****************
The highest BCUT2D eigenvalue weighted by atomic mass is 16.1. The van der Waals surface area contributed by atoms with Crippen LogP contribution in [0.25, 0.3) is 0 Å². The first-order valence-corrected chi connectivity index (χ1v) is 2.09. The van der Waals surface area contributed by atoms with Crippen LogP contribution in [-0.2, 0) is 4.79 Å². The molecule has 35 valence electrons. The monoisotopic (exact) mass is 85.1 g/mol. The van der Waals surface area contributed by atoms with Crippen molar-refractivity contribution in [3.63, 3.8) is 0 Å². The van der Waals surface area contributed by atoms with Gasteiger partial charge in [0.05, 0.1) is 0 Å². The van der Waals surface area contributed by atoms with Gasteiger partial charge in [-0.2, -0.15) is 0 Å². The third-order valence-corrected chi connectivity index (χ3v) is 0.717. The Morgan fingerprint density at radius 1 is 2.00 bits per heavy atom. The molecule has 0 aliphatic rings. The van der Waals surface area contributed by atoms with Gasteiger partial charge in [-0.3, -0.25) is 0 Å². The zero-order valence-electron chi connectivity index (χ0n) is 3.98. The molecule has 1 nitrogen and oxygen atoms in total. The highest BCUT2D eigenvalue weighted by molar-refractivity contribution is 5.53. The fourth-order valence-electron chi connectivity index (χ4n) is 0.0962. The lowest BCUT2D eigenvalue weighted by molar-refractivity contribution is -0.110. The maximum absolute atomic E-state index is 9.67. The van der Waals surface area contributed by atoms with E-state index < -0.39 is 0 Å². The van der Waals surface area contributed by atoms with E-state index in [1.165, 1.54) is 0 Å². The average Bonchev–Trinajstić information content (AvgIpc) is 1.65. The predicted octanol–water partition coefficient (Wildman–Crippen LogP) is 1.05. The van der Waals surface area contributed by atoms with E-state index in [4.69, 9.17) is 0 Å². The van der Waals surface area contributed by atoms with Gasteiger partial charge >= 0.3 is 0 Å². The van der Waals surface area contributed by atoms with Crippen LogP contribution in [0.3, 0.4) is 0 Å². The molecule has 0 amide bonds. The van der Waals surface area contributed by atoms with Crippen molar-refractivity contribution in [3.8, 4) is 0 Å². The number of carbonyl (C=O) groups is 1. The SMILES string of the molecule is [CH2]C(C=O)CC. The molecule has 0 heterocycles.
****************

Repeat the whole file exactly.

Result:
The highest BCUT2D eigenvalue weighted by atomic mass is 16.1. The van der Waals surface area contributed by atoms with Crippen LogP contribution in [0.25, 0.3) is 0 Å². The first-order valence-corrected chi connectivity index (χ1v) is 2.09. The van der Waals surface area contributed by atoms with Crippen LogP contribution in [-0.2, 0) is 4.79 Å². The molecule has 35 valence electrons. The monoisotopic (exact) mass is 85.1 g/mol. The van der Waals surface area contributed by atoms with Crippen molar-refractivity contribution in [3.63, 3.8) is 0 Å². The van der Waals surface area contributed by atoms with Gasteiger partial charge in [0.05, 0.1) is 0 Å². The van der Waals surface area contributed by atoms with Gasteiger partial charge in [-0.2, -0.15) is 0 Å². The third-order valence-corrected chi connectivity index (χ3v) is 0.717. The Morgan fingerprint density at radius 1 is 2.00 bits per heavy atom. The molecule has 0 aliphatic rings. The van der Waals surface area contributed by atoms with Gasteiger partial charge in [-0.3, -0.25) is 0 Å². The zero-order valence-electron chi connectivity index (χ0n) is 3.98. The molecule has 1 nitrogen and oxygen atoms in total. The highest BCUT2D eigenvalue weighted by molar-refractivity contribution is 5.53. The fourth-order valence-electron chi connectivity index (χ4n) is 0.0962. The lowest BCUT2D eigenvalue weighted by molar-refractivity contribution is -0.110. The maximum absolute atomic E-state index is 9.67. The van der Waals surface area contributed by atoms with E-state index < -0.39 is 0 Å². The van der Waals surface area contributed by atoms with E-state index in [1.165, 1.54) is 0 Å². The average Bonchev–Trinajstić information content (AvgIpc) is 1.65. The predicted octanol–water partition coefficient (Wildman–Crippen LogP) is 1.05. The van der Waals surface area contributed by atoms with E-state index in [4.69, 9.17) is 0 Å². The van der Waals surface area contributed by atoms with Gasteiger partial charge >= 0.3 is 0 Å². The van der Waals surface area contributed by atoms with Crippen LogP contribution in [0.3, 0.4) is 0 Å². The molecule has 0 amide bonds. The van der Waals surface area contributed by atoms with Crippen molar-refractivity contribution in [3.8, 4) is 0 Å². The number of carbonyl (C=O) groups is 1. The SMILES string of the molecule is [CH2]C(C=O)CC. The molecule has 0 heterocycles.